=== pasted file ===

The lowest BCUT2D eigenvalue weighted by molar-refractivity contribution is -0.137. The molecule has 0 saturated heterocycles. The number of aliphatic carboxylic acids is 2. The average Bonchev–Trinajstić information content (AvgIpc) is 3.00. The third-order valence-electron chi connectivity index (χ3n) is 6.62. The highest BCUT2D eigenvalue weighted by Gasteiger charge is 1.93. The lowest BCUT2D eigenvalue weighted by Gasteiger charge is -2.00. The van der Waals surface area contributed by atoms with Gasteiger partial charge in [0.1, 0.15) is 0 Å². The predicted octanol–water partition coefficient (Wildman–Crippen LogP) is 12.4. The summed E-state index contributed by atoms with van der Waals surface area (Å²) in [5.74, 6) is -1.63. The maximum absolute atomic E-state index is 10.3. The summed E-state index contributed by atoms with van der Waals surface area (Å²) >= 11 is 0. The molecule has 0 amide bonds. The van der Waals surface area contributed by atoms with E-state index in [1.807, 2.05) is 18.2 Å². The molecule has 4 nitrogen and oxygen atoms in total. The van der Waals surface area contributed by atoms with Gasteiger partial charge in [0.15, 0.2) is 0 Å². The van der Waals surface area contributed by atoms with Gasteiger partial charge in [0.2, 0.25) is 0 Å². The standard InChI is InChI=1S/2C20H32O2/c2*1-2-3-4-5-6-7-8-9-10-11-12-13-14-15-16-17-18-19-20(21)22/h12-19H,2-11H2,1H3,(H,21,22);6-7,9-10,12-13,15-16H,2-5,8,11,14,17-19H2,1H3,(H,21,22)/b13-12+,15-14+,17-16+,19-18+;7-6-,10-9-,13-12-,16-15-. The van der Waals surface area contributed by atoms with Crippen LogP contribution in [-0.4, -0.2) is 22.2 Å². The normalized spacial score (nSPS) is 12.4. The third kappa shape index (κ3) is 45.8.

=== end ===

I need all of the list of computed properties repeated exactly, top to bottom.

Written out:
The lowest BCUT2D eigenvalue weighted by molar-refractivity contribution is -0.137. The molecule has 0 saturated heterocycles. The number of aliphatic carboxylic acids is 2. The average Bonchev–Trinajstić information content (AvgIpc) is 3.00. The third-order valence-electron chi connectivity index (χ3n) is 6.62. The highest BCUT2D eigenvalue weighted by Gasteiger charge is 1.93. The lowest BCUT2D eigenvalue weighted by Gasteiger charge is -2.00. The van der Waals surface area contributed by atoms with Gasteiger partial charge in [0.1, 0.15) is 0 Å². The predicted octanol–water partition coefficient (Wildman–Crippen LogP) is 12.4. The summed E-state index contributed by atoms with van der Waals surface area (Å²) in [5.74, 6) is -1.63. The maximum absolute atomic E-state index is 10.3. The summed E-state index contributed by atoms with van der Waals surface area (Å²) >= 11 is 0. The molecule has 0 amide bonds. The van der Waals surface area contributed by atoms with E-state index in [1.807, 2.05) is 18.2 Å². The molecule has 4 nitrogen and oxygen atoms in total. The van der Waals surface area contributed by atoms with Gasteiger partial charge in [0.15, 0.2) is 0 Å². The van der Waals surface area contributed by atoms with Gasteiger partial charge in [0.2, 0.25) is 0 Å². The standard InChI is InChI=1S/2C20H32O2/c2*1-2-3-4-5-6-7-8-9-10-11-12-13-14-15-16-17-18-19-20(21)22/h12-19H,2-11H2,1H3,(H,21,22);6-7,9-10,12-13,15-16H,2-5,8,11,14,17-19H2,1H3,(H,21,22)/b13-12+,15-14+,17-16+,19-18+;7-6-,10-9-,13-12-,16-15-. The van der Waals surface area contributed by atoms with Crippen LogP contribution in [-0.4, -0.2) is 22.2 Å². The normalized spacial score (nSPS) is 12.4. The third kappa shape index (κ3) is 45.8.